Papers of John Adams, volume 17

From Elbridge Gerry, 25 April 1785 Gerry, Elbridge Adams, John
From Elbridge Gerry
Marblehead 25th April 1785

I am favoured my dear sir by the last post with yours of the 9th of september & 12th of December, since the Date of Which some Arrangements which I communicated in my last, & which You are probably e’er this officially informed of, correspond with your Wishes—1

I feel the Force of your observations respecting the Salaries of our Ministers; but Congress in point of œconomy, are very different from what they were when You was a Member. they are I think in some Respects (I mean several of the States) more parsimonious than our House of Representatives. œconomy in public & private Life is indispensible, but there is an infinite Difference between œconomy & parsimony, & yet how often is the latter mistaken for the other? With Industry, the first has a direct Tendency to increase the Wealth & Independence of an Individual or of a Community, whilst the latter, by restricting or withholding the Means destroys prevents this Effect. but the Fact is, the Delegates of about one half the Union look more at the comparitively trifling Expence of a Minister, than at the important object of his negotiation; & too many Members of the other half are so desirous of places themselves, that they will not be very solicitous to make those easy who fill places offices— this You may think is using much Freedom with Congress; but admitting the Fact, I should be very much offended if any person who was not equally disposed with myself to support their Dignity, should follow my Example. I expect however to return to Congress in about a Month, & if there is any prospect of Success, will agitate an Increase of Ministerial Sallaries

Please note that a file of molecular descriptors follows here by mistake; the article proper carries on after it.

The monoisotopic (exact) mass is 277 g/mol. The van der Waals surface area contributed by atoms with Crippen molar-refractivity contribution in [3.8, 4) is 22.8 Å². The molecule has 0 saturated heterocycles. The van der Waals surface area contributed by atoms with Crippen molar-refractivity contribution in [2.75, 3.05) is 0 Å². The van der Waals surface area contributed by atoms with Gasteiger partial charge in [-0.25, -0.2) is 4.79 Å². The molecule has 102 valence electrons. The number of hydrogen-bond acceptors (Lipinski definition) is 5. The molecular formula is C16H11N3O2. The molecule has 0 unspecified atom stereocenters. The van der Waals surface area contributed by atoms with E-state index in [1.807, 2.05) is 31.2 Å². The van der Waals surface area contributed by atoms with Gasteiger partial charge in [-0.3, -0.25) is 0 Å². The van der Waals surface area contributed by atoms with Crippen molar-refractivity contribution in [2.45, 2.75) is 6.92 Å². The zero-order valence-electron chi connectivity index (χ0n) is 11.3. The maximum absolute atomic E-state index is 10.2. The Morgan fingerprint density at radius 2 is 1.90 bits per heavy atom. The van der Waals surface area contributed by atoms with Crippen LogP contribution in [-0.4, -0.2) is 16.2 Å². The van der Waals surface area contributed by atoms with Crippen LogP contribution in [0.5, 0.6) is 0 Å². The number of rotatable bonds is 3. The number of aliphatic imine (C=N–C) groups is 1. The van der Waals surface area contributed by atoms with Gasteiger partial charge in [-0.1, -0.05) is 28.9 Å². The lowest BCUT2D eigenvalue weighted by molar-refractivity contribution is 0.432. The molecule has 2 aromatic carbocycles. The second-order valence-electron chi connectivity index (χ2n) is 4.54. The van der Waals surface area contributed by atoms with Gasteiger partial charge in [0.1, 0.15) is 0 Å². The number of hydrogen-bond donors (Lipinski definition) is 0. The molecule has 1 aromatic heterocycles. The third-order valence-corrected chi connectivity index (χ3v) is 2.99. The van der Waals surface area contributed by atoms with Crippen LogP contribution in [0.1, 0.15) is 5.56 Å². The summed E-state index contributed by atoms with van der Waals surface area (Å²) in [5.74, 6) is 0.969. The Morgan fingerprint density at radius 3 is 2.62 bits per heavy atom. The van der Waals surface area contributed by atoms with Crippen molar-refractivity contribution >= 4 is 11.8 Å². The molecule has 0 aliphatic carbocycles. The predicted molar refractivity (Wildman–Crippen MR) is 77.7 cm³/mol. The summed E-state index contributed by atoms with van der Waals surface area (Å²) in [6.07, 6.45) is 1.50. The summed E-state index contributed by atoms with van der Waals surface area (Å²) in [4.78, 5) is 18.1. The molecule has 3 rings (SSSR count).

I frequently give You Information which I am sure cannot be less painful for You to receive, than for me to transmit.2 but a Minister never can have too much Information, either respecting himself or his Department. mine is disinterested as it respects myself, friendly as it respects You, therefore there is Danger only of my mistaking Facts, not of misrepresenting them. You are to judge of their probability, & of the best Mode of counteracting plans to supplant You. such plans always have been & ever will be set on Foot against officers of an high order, whether civil, military, or ecclesiastical. You do not cannot therefore expect to be free from these Appendages of office, & your Conduct of Silence, in the Affairs of Fr——n & 46Lawrens, has I beleive been much more successful, than any other Measures You could have pursued: & with the Exertions of your Friends in this quarter has silenced opposition.— I know of no officer, (for I do not as some, do, consider those in office as servants) of the publick, except G. Washington, who has had a stronger opposition to him, than yourself: & I conceive it has alike terminated in a Minute Attention to the Conduct, & finally in a general & high approbation of both. Your political Sin, was your Refusal to be a Dupe to foreign Influence, & the Consequence was a most vigorous Exertion of that Influence, & of its Dupes Tools in America, consisting of an high aristocratical party, to dismiss You from, or to teaze You into a Relinquishment of office. this was seen thro by every intelligent Republicans, who considered the Struggle as nothing more, nor less than this, whether Republicanism or Aristocracy should prevail! they were therefore determined to storm the strong Holds of the latter Aristocratics, & the Issue has been, the Downfall in America of foreign Influence, of Cincinnati systems, & of plans to commit the purse strings of America, to a few who could not be comptrolled in their intricate Manœuvres, & instead of financing for, might would have finessed & pilferred the publick, & were in a fair Way of establishing an Influence that would have born down everything before it— I have been in hot Water since last July 1783, & but I think it begins to cool & that in a short Time Republicanism will be triumphant. God grant it may, be, & continue to be so, for I want to be out of publick Life & to enjoy domestic Felicity. there is such a Thing as this, even with Batchelors—3